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N.H. Superstar
Joshua Crary, ’09

Center Barnstead
Belknap County, N.H.


Josh Crary doesn’t read music, but he sure can hear it, and play it—well enough that he sometimes can learn a song in its entirety even before he picks up his guitar. Remarkable enough, perhaps, but Crary, a junior at UNH, also is legally blind, diagnosed at the age of 13 with a degenerative retina disease that robbed him of his sight before he graduated from high school. Crary emphasizes that being blind is not “the” thing that defines him, and at UNH, the sociology major has turned his disability into a genuine strength. A dean’s list student, he also has served as resident adviser (RA) in Christensen Hall, one of the University’s themed dorms for first year students. In his work there and in his major, his personal experiences bring valuable perspective to others struggling with challenges.

Where are you from, and what do you want people to know about your hometown?
I am from Center Barnstead. It is quite a small town and does not have too much to offer commercially, but it is a beautiful area. The town population increases threefold in the summer. The people are kind and care deeply about their neighbors as well as about the issues Center Barnstead faces with management and spending.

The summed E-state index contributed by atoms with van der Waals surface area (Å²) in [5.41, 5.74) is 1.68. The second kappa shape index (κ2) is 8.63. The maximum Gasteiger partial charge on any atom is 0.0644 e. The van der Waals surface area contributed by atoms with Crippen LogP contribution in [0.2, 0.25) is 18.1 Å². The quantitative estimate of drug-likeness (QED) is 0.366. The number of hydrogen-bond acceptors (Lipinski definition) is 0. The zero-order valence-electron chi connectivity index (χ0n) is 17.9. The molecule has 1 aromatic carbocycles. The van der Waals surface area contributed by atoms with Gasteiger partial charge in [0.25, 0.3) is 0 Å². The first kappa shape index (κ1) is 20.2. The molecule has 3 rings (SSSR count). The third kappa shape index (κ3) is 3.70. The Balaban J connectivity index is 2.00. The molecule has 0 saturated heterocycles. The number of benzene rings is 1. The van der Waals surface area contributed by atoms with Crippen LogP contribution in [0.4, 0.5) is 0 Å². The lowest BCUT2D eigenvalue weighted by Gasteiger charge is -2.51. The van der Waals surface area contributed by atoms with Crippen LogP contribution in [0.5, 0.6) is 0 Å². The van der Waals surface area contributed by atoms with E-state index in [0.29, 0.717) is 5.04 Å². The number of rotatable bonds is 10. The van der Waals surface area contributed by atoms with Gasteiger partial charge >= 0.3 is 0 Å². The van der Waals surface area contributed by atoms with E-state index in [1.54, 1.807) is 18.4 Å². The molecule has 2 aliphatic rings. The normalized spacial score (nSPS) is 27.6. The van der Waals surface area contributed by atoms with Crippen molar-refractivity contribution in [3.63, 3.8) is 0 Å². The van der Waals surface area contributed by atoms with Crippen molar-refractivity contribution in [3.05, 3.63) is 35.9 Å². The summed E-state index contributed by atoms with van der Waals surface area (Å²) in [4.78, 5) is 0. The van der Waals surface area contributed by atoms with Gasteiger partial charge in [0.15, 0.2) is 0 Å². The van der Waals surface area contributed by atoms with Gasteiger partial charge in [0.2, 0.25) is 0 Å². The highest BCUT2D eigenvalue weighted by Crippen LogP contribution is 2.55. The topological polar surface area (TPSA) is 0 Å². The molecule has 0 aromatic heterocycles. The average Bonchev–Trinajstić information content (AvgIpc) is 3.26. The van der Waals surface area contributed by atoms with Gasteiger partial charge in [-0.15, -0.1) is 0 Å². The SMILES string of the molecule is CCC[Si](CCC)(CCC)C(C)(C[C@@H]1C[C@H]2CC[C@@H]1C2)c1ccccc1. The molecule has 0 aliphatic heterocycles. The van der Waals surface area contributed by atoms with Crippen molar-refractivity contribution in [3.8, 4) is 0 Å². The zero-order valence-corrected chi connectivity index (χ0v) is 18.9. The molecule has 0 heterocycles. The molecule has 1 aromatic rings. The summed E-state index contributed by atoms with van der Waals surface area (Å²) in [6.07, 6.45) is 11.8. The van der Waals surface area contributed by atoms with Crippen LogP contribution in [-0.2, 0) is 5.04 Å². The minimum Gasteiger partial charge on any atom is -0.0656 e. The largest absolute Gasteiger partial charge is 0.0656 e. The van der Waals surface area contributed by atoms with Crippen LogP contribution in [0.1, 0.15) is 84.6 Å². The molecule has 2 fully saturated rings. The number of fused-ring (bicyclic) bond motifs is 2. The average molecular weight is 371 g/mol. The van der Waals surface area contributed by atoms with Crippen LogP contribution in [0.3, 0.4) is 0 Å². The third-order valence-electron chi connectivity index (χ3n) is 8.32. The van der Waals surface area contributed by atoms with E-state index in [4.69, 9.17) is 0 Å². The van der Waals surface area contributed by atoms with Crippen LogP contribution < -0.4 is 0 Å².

Why did you choose UNH? How did growing up where you did influence your decision?
I primarily chose UNH because it is a large university that is far away enough from home for me to experience living on my own, but close enough that I can go home on a moment’s notice if I need to. UNH offers a tremendous amount in terms of academics and opportunities to be involved with and have new experiences. Beyond the University itself, the surrounding areas offer many choices for recreation and academic endeavors.

How are your experiences at UNH meeting your expectations?
I never knew that college would be as life changing as it has been. I attribute this change primarily to my experience as a resident advisor at Christensen Hall. I have learned not only what I am capable of, but also what I am not capable of, and when it is appropriate to call on someone for assistance. My experience as an RA has certainly changed my life in ways I did not expect, shaping my decision to pursue a career as a counselor.

Are there particular challenges you have found as a college student who is blind? How have you handled them?
Truthfully, my college experience has been quite normal. I have faced a lot of the challenges everyone else faces, just from a different perspective. The most difficult obstacles I have faced are mostly in terms of finding the best way to learn in various situations. Acquiring my textbooks on audio CDs or converted into digital text is my greatest struggle, but one that is easily overcome as long as I plan in advance.

How do you see your time at UNH helping you in your career? What are your plans for the future?
I am currently a senior but plan to take a fifth year to finish my studies, at which point I will apply to graduate school for counseling. As an RA, I found the counseling aspect of the job to be the most enjoyable and made all of the effort more than worthwhile. In the future, I feel I will be able to give back to my community a great deal working as a counselor.